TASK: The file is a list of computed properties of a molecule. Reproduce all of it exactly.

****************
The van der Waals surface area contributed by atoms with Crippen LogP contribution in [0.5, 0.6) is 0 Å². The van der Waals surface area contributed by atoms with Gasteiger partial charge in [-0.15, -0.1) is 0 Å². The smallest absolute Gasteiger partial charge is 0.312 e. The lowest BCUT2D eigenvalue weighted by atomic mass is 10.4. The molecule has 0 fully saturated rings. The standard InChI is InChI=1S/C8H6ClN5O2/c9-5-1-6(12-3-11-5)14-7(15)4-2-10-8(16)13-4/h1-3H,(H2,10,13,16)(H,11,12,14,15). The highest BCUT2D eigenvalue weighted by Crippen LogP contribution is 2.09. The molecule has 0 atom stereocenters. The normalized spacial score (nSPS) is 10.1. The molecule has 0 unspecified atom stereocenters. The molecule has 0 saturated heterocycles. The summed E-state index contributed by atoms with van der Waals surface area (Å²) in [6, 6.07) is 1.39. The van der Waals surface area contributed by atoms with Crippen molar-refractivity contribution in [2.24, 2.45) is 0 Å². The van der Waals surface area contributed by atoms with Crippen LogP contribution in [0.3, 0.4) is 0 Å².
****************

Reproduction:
The van der Waals surface area contributed by atoms with Crippen LogP contribution in [0.5, 0.6) is 0 Å². The van der Waals surface area contributed by atoms with Gasteiger partial charge in [-0.15, -0.1) is 0 Å². The smallest absolute Gasteiger partial charge is 0.312 e. The lowest BCUT2D eigenvalue weighted by atomic mass is 10.4. The molecule has 0 fully saturated rings. The standard InChI is InChI=1S/C8H6ClN5O2/c9-5-1-6(12-3-11-5)14-7(15)4-2-10-8(16)13-4/h1-3H,(H2,10,13,16)(H,11,12,14,15). The highest BCUT2D eigenvalue weighted by Crippen LogP contribution is 2.09. The molecule has 0 atom stereocenters. The normalized spacial score (nSPS) is 10.1. The molecule has 0 unspecified atom stereocenters. The molecule has 0 saturated heterocycles. The summed E-state index contributed by atoms with van der Waals surface area (Å²) in [6, 6.07) is 1.39. The van der Waals surface area contributed by atoms with Crippen molar-refractivity contribution in [2.24, 2.45) is 0 Å². The van der Waals surface area contributed by atoms with Crippen LogP contribution in [0.3, 0.4) is 0 Å².